HB-1 work visas are among the most sought after visas the U.S provides, especially for IT professionals. On 1 April the US Citizenship and Immigration Services began to accept applications for this coveted doorway to high paying jobs in the U.S. On April 5 the government announced that the Congress mandated cap of 65,000 had been reached, revealing the fierce competition for the prize.

“I’m really glad I hired an attorney to handle my submission,” said Adit Singh, one of the many hopefuls. “One mistake can nullify the entire application.” While rejected applicants receive their application fees back, this is a small consolation for those who have a lot staked on receiving the visa, because it can open a lot of doors career-wise, and many visa holders eventually apply for residence here, as well.

The HB-1 is popular with employers as well. While foreign workers usually make much better pay than they would make in their home countries, they are paid at a fraction of the cost of a citizen. Indeed there has been a modest backlash against hiring HB-1 holders, given that so many citizens are out of work. Congress has responded to this by setting a cap of 65,000, which means applicants need to make sure that their applications are done properly.

Applicants are drawn from the pool by a random selection process, which is in fact a computer-generated lottery. Before announcing the lucky winners, USCIS must first finalize the intake process of the applications they have received. No date has been set for the announcement of those who will be granted visas.

HB-1 visas are set to take effect for the fiscal year starting on October 1, 2014.

New bill will create state specific Dreamer Act

There has been some foot dragging on offering in-state tuition to American offspring born to undocumented aliens. A new bill introduced by Colorado representative Jared Polis called the Investing IN States to Achieve Tuition Equity (IN-STATE) has been introduced to provide $3/4 billion in student aid to states that establish tuition rates for undocumented children that are in line with citizen’s tuition rates. The aid man in some cases be awarded directly by the government.

To apply for the program, prospective students must have attended a Colorodo high school for 3 years or more, or completed the Colorado administered GED, and they must show that they have been accepted to a university in Colorado within one year of graduating. If the applicant cannot demonstrate the above criteria, they must present evidence that they have lived in Colorado for the previous 18 months. All applicants must also have at least applied for legal presence, or produce an affidavit that the will be doing so in the near future.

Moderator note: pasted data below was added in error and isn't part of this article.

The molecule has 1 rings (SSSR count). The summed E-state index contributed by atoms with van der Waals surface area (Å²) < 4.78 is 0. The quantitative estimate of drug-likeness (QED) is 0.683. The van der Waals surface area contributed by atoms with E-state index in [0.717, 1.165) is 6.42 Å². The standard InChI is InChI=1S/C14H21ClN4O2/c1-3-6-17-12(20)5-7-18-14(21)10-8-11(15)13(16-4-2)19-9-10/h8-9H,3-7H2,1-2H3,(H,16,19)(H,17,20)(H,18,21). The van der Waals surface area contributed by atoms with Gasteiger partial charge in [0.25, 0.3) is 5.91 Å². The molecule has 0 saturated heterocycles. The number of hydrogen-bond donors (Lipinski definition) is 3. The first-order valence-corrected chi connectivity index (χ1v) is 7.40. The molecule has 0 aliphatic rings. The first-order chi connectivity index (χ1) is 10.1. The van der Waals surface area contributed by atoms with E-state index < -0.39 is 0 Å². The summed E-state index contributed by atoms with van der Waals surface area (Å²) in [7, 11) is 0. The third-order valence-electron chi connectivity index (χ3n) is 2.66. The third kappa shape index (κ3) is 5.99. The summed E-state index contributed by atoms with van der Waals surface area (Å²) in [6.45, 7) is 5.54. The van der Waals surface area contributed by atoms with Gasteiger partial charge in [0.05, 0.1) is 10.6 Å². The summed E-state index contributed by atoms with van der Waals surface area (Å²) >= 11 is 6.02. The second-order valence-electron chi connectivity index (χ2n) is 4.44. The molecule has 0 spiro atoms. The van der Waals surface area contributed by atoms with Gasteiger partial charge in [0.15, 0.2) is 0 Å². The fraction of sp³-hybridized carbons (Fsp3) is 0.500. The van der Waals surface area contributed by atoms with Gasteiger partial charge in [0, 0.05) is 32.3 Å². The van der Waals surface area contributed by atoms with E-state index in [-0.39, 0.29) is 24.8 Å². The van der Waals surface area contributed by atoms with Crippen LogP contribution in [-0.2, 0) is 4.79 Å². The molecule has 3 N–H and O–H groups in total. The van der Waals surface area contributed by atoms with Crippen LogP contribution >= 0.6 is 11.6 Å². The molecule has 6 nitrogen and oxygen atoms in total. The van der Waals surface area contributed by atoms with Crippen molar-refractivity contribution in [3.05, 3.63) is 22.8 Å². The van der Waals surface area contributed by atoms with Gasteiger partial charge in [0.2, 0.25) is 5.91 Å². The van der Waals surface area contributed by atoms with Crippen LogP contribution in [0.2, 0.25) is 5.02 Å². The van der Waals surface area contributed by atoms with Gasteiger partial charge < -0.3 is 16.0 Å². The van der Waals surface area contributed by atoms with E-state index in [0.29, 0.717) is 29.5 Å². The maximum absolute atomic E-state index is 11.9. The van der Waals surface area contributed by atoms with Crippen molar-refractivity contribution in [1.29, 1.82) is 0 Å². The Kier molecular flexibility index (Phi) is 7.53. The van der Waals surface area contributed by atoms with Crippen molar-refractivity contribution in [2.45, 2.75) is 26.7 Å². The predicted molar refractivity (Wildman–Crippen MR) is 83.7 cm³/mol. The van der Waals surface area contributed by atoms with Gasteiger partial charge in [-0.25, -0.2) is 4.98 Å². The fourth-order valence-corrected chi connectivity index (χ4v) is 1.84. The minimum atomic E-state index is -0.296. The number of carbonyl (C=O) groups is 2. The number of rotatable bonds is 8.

The measure has broad support from a host of organizations including labor groups, immigration activists, teachers unions and other educational groups, and a host of others. The bill also has support of Hispanic groups and legislators who have come to the United States as a children.

Stalled immigration reform is now affecting businesses

It’s not easy finding quality labor these days in Colorado. Just ask Angela Carlson, who has been trying for weeks to find laborers for the construction business she and her husband own. Building projects are on the upswing, which means the labor market gets tighter as the opportunity to make money increases. Carlson is concerned that she will have to stall projects soon.

“It really is a laborers market,” she says. “If immigration reform doesn’t come through soon, we will have to start turning down work, and that’s not good for anyone.”

And it’s not only Ms Carlson. All over the state, any type of business that needs a steady and reliable pool of hard working labor is feeling the pinch. Every time they read about the failed bill in the news, their hearts sink a little more. “It hasn’t reached a critical point yet, but if we have to go another year without reform it’s going to make the constructions companies who are on a tighter margin go under” says Preston Rios, owner of a house building company.

It’s especially difficult for companies that have government contracts, because they really have to make sure they don’t break any laws, because they can be penalized and be forever banished from every getting another contract.

The problem arose from the national real estate market crash, which sent many workers into different fields. Now that things are looking up, those workers don’t want to go back.

Colorado Republicans voice support for immigration reform bill

Almost everyone is in accord that immigration reform is a necessary step in Colorado and the rest of the nation. Of course the question is exactly what kind of reform will it be. Many undocumented aliens are fearful that a Republican victory over the reform (which is appearing less and less likely) will sent them back to their country of origin. There is no need for worry however, as there are already measures in place that will make it difficult if not impossible to have them deported.

There are currently approximately 11 million undocumented aliens in the United States. As one might expect, those undocumented aliens are the most enthusiastic about reform, but there has been considerable opposition by Republicans who have conservative constituencies that would prefer a more modest reform.

Nevertheless it has been revealed that a majority of Republicans want reform as much as everyone else. It would seem that everyone has tired of the politics around the issue, and simply want the matter to be settled. This is great news for the undocumented, because they can count on the day finally see the day where their contributions are “legitimized” by the government.